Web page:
Flight Risk

Benedict Arnold returns for the summer

By Alison Rooney

The story of Benedict Arnold and his betrayal has been told so many times, and interpreted in so many ways, that John Duncan faced a daunting task when assigned to assemble an exhibit for the Putnam History Museum on the general’s time in the Highlands. The collection associate decided the best source would be an original one — the journal of Maj. John André, the British Army officer who was caught near Tarrytown with Arnold’s instructions for taking West Point hidden in his boot.

Was Benedict Arnold Misunderstood?

“It’s meticulous,” Duncan says of André’s account, which he recorded before being executed for spying. In comparing it with some visual depictions of the events, Duncan found “large discrepancies between what actually happened and what people think happened or remembered happening. Things start to become a little twisted, and you can see widely varied accounts which don’t match up with each other,” he says.

The items he chose for the exhibit, Treason! Benedict Arnold in the Hudson Highlands, which opened July 23, provide a geographic and personal backdrop for the story.

Anchored by a map dating from about 1783 that details what occurred between Newburgh, Garrison and Tarrytown, the exhibit includes documents, photographs, journal entries, etchings and weaponry related to the key players.

Chris Thorn as Benedict Arnold in HVSF’s “The General from America” (Photo by Travis Magee)

Benedict Arnold Was Here

The Putnam History Museum exhibit is part of a larger Benedict Arnold summer in the Highlands. On Friday, Aug. 4, the Hudson Valley Shakespeare Festival will stage the first of 10 performances of Richard Nelson’s The General from America, which runs at Boscobel through Labor Day weekend. See hvshakespeare.org.

On Saturday, Aug. 5, at 5 p.m., historian Vernon Benjamin will speak at the museum about his play, Arnold and André: The Birth of the Romantic, which is based on a meeting between Arnold and the British officer in September 1780 on a hillside overlooking Haverstraw Bay. Admission is free for museum members or $5 otherwise.

Later in the month, beginning Sunday, Aug. 27, HVSF will host seven days of events it has dubbed the Week of Revolution. It includes a Community Day, on Aug. 28, with the Greater Newburgh Symphony Orchestra; a hike sponsored by the Hudson Highlands Land Trust with storyteller Jonathan Kruk along Arnold’s escape route; trivia nights about the American Revolution on Aug. 30 for teens and Sept. 1 for adults; and talks at the museum and Boscobel.

The week will conclude at the museum on Sunday, Sept. 3, with a panel of West Point scholars discussing Arnold’s role in the war, followed by a boat ride on the Hudson to Constitution Island.

Duncan says he was not surprised by the inconsistencies in the accounts of Arnold’s betrayal and André’s capture. Many of the paintings and engravings, he notes, were created in the mid-19th century, decades after the events took place and during the period before the U.S. Civil War.

“There was definitely an aspect of developing an early nationalism at that time, because America was fracturing again and this ‘story’ served to unify,” he says. “The artists were able to look back at this moment in history and use it for their own purposes, which we can see in some of this material. When this happened, with André caught and Arnold IDed as a huge turncoat, public opinion swayed and people became more behind the rebellion; it was a galvanizing moment. Politicians have long memories about what things are best used to unite people, so they invoke them.”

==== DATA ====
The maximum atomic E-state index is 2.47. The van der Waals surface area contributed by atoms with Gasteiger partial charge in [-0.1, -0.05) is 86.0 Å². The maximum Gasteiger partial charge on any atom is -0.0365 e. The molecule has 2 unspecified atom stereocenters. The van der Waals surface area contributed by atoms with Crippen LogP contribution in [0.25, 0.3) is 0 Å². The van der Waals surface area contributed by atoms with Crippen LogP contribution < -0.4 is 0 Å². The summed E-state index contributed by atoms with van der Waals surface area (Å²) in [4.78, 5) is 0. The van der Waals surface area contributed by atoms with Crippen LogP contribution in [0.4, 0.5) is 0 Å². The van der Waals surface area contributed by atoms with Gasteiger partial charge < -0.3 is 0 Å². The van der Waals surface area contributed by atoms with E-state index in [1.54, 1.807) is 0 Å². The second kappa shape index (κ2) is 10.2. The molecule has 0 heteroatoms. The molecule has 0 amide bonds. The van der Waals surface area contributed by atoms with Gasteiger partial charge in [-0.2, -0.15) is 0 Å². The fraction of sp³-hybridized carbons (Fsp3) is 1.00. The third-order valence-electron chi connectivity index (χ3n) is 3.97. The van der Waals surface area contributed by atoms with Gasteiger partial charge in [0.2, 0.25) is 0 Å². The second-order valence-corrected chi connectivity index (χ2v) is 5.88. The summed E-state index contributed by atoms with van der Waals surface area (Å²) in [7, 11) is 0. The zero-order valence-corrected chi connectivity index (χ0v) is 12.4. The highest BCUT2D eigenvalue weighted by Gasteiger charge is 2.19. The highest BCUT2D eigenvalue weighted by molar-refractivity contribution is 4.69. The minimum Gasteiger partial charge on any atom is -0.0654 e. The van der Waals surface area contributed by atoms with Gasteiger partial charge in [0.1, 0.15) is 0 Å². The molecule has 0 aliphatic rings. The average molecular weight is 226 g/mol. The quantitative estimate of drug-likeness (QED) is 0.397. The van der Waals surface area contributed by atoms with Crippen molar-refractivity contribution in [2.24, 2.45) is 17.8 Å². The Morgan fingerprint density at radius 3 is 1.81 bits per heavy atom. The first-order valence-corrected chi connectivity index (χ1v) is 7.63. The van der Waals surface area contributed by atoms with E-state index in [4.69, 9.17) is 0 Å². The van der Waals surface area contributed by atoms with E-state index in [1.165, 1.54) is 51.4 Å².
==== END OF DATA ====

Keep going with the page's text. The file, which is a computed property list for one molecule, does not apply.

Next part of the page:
Treason of Arnold, a steel engraving by C.F. Blauvelt, for Johnson, Fry & Co., circa 1857. The accompanying text reads “Arnold persuades André to Conceal the Papers in His Boot.”

He pointed to two etchings from the 1850s that depict André’s capture by three men north of Tarrytown. “There are all sorts of different histories” about the men’s identifies, Duncan explains. They “were possibly a Continental Army-backed militia, but more likely just a group of ruffians known as ‘freelancers,’ ” he says. In one of the etchings, they are depicted wearing uniforms. “There is disagreement over what André was wearing, as he was convicted of ‘traveling out of uniform,’ ” a requirement to put him on trial as a spy, Duncan says.

One part of the exhibit focuses on Beverley Robinson, who lived along what is now Route 9D south of the Garrison School in a home that became Arnold’s headquarters. The house burned in 1892 but photos survive, and three — an exterior, an interior and one post-fire, with its three chimneys remaining — are shown.

The Robinson house in the 1880s, before it burned (PHM)

Robinson, from Virginia, married Susanna Philipse, of the family that gave the area the name Philipstown, and became a major landowner. A Loyalist, he didn’t want to fight but was persuaded to join the British Army, given the rank of colonel and raised his own regiments. When Robinson joined the British Army, his land was seized and Arnold occupied the house. It was from there that Arnold fled to the British ship Vulture upon hearing of André’s capture.

Several residents loaned items for the exhibit, including a copy of André’s journal, a set of Revolutionary War-era bayonets from Cold Spring historian Mark Forlow and an etching from Christopher Radko.

The Putnam History Museum, at 63 Chestnut St. in Cold Spring, is open Wednesday through Sunday from 11 a.m. to 5 p.m. Members are admitted free; otherwise it’s $5 for adults and $2 for seniors and students. See putnamhistorymuseum.org or call 845-265-4010.


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